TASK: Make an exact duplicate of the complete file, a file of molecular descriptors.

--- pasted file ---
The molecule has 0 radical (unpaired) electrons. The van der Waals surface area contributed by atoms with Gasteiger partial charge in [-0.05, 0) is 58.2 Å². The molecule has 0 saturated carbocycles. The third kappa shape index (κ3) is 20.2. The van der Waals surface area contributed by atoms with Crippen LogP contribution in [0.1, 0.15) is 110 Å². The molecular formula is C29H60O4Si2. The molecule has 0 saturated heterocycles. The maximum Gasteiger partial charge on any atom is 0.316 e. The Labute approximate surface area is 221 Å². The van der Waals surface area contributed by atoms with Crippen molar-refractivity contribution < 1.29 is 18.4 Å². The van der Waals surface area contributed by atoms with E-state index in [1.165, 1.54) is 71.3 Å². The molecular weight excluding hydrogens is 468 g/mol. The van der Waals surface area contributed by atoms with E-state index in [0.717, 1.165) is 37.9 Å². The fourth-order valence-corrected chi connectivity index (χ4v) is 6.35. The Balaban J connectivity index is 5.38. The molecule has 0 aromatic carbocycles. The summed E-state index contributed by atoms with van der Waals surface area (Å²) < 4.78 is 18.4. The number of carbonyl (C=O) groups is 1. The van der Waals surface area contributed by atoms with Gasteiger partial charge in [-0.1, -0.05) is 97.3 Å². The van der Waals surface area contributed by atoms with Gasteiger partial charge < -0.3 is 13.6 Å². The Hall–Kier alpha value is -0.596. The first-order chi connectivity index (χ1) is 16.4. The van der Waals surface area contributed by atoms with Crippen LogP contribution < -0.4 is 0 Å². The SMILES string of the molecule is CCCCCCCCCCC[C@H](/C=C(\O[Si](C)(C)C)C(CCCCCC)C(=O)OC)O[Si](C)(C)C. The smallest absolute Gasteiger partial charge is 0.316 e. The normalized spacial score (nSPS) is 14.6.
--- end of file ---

The molecule has 0 radical (unpaired) electrons. The van der Waals surface area contributed by atoms with Gasteiger partial charge in [-0.05, 0) is 58.2 Å². The molecule has 0 saturated carbocycles. The third kappa shape index (κ3) is 20.2. The van der Waals surface area contributed by atoms with Crippen LogP contribution in [0.1, 0.15) is 110 Å². The molecular formula is C29H60O4Si2. The molecule has 0 saturated heterocycles. The maximum Gasteiger partial charge on any atom is 0.316 e. The Labute approximate surface area is 221 Å². The van der Waals surface area contributed by atoms with Crippen molar-refractivity contribution < 1.29 is 18.4 Å². The van der Waals surface area contributed by atoms with E-state index in [1.165, 1.54) is 71.3 Å². The molecular weight excluding hydrogens is 468 g/mol. The van der Waals surface area contributed by atoms with E-state index in [0.717, 1.165) is 37.9 Å². The fourth-order valence-corrected chi connectivity index (χ4v) is 6.35. The Balaban J connectivity index is 5.38. The molecule has 0 aromatic carbocycles. The summed E-state index contributed by atoms with van der Waals surface area (Å²) < 4.78 is 18.4. The number of carbonyl (C=O) groups is 1. The van der Waals surface area contributed by atoms with Gasteiger partial charge in [-0.1, -0.05) is 97.3 Å². The van der Waals surface area contributed by atoms with Gasteiger partial charge < -0.3 is 13.6 Å². The Hall–Kier alpha value is -0.596. The first-order chi connectivity index (χ1) is 16.4. The van der Waals surface area contributed by atoms with Crippen LogP contribution < -0.4 is 0 Å². The SMILES string of the molecule is CCCCCCCCCCC[C@H](/C=C(\O[Si](C)(C)C)C(CCCCCC)C(=O)OC)O[Si](C)(C)C. The smallest absolute Gasteiger partial charge is 0.316 e. The normalized spacial score (nSPS) is 14.6.